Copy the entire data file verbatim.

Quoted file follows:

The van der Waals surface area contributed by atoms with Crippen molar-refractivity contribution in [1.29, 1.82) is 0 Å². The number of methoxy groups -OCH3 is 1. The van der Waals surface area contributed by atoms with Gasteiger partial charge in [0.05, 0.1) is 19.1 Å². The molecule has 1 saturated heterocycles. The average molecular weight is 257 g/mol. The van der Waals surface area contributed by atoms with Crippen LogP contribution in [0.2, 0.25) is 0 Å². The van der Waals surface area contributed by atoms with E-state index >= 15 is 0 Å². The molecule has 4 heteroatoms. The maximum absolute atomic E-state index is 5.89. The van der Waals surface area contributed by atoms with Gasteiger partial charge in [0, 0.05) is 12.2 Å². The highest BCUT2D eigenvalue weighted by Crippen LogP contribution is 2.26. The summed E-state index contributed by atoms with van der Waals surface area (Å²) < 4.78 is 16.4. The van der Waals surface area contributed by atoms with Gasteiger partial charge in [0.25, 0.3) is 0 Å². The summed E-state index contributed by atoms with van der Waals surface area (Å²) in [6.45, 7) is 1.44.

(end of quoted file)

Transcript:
The van der Waals surface area contributed by atoms with Crippen molar-refractivity contribution in [1.29, 1.82) is 0 Å². The number of methoxy groups -OCH3 is 1. The van der Waals surface area contributed by atoms with Gasteiger partial charge in [0.05, 0.1) is 19.1 Å². The molecule has 1 saturated heterocycles. The average molecular weight is 257 g/mol. The van der Waals surface area contributed by atoms with Crippen LogP contribution in [0.2, 0.25) is 0 Å². The van der Waals surface area contributed by atoms with E-state index >= 15 is 0 Å². The molecule has 4 heteroatoms. The maximum absolute atomic E-state index is 5.89. The van der Waals surface area contributed by atoms with Gasteiger partial charge in [0, 0.05) is 12.2 Å². The highest BCUT2D eigenvalue weighted by Crippen LogP contribution is 2.26. The summed E-state index contributed by atoms with van der Waals surface area (Å²) < 4.78 is 16.4. The van der Waals surface area contributed by atoms with Gasteiger partial charge in [0.25, 0.3) is 0 Å². The summed E-state index contributed by atoms with van der Waals surface area (Å²) in [6.45, 7) is 1.44.